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Italian auto maker Fiat SpA (F.MI) led a bumper day of corporate deals in the European primary bond market as issuers look to take advantage of narrowing credit spreads.
Fiat is set to price its EUR850 million, five-year bond to yield at 7%, its first euro deal since a EUR1.5 billion two-part offering last July.
"The blackout period is over, appetite for credit is strong and money that was invested in short-term debt such as treasuries in the second half of last year is coming back and being put to work," a syndicate banker said.
German auto maker Daimler (DAI.XE) was back in the market Tuesday with a EUR750 million, seven-year deal. It is the fourth time Daimler has issued paper this year, following two euro deals last month and a sterling bond at the end of January.
Tuesday's deal priced at 65 basis points over midswaps.
French energy company Electricite de France SA (EDF.FR) also returned with a two-part, long-dated euro and sterling issue. EDF was last in the market back in January when it sold a GBP250 million, maturing October 2041.
France's Vinci SA (DG.FR), a construction company, continued the recent spate of French deals with a EUR750 million, eight-year bond set to price at 125 basis points over midswaps.
It is the sixth euro deal from a French corporate in the last week.
Belgian national rail company SNCB Holding SA was also looking to tap the primary market with a 12-year euro note.
In the U.K., mobile phone operator Everything Everywhere is back in the market with its debut sterling bond following its inaugural euro issue earlier this year.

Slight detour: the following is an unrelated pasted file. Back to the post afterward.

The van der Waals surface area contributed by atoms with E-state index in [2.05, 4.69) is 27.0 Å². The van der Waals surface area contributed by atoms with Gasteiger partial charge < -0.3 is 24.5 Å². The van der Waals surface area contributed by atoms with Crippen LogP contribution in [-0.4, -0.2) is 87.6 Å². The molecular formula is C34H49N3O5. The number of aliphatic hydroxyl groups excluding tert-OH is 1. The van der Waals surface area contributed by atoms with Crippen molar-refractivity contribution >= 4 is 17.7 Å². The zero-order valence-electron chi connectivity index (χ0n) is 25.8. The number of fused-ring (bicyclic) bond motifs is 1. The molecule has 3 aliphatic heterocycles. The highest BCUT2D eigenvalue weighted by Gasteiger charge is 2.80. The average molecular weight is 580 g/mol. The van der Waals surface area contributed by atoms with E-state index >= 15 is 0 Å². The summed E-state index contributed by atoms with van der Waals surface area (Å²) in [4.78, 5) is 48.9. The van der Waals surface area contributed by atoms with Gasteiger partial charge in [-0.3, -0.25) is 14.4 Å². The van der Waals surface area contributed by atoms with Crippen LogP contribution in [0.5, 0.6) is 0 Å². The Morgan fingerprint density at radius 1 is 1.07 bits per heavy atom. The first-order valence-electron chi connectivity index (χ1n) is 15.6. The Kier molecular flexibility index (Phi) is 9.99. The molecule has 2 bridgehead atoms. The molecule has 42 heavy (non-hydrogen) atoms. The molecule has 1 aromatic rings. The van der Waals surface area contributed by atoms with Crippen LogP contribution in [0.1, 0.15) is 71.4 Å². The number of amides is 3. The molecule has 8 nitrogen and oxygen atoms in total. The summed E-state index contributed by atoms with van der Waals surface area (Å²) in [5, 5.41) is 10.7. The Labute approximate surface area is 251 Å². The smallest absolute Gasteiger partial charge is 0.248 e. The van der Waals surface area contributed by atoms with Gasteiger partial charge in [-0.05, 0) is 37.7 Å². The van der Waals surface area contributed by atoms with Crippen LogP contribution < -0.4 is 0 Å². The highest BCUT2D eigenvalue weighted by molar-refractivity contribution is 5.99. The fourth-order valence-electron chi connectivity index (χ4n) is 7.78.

Anglian Water Services Financing PLC followed up its investor call Monday with a GBP250 million, 15-year bond. It is the U.K. water company's first deal since July last year.
European debt insurance costs continued to push higher as the credit default swap rally seen in recent days pauses and spreads move into correction mode.
Around 1400 GMT, series 7 of the SovX Western Europe index, which investors can use to buy or sell credit default swaps on a basket of 15 sovereign borrowers, was at 271/277 basis points, according to data provider Markit.
The updated series 7 index includes Cyprus, following the removal of Greece.
Credit default swaps are derivatives that function like a default insurance contract for debt. If a borrower defaults, sellers compensate buyers.
Series 17 of the iTraxx Europe index, which comprises 125 high-grade borrowers, 25 of which are banks and insurers, was at 116/116 basis points. Series 17 of the Crossover index of 40 mostly sub-investment-grade European corporate borrowers was at 559/562 basis points.
Both updated corporate indexes are trading wider than the previous series.
-By Ben Edwards, Dow Jones Newswires; 44-20-7842-9287; email@example.com (Serena Ruffoni in London contributed to this article.)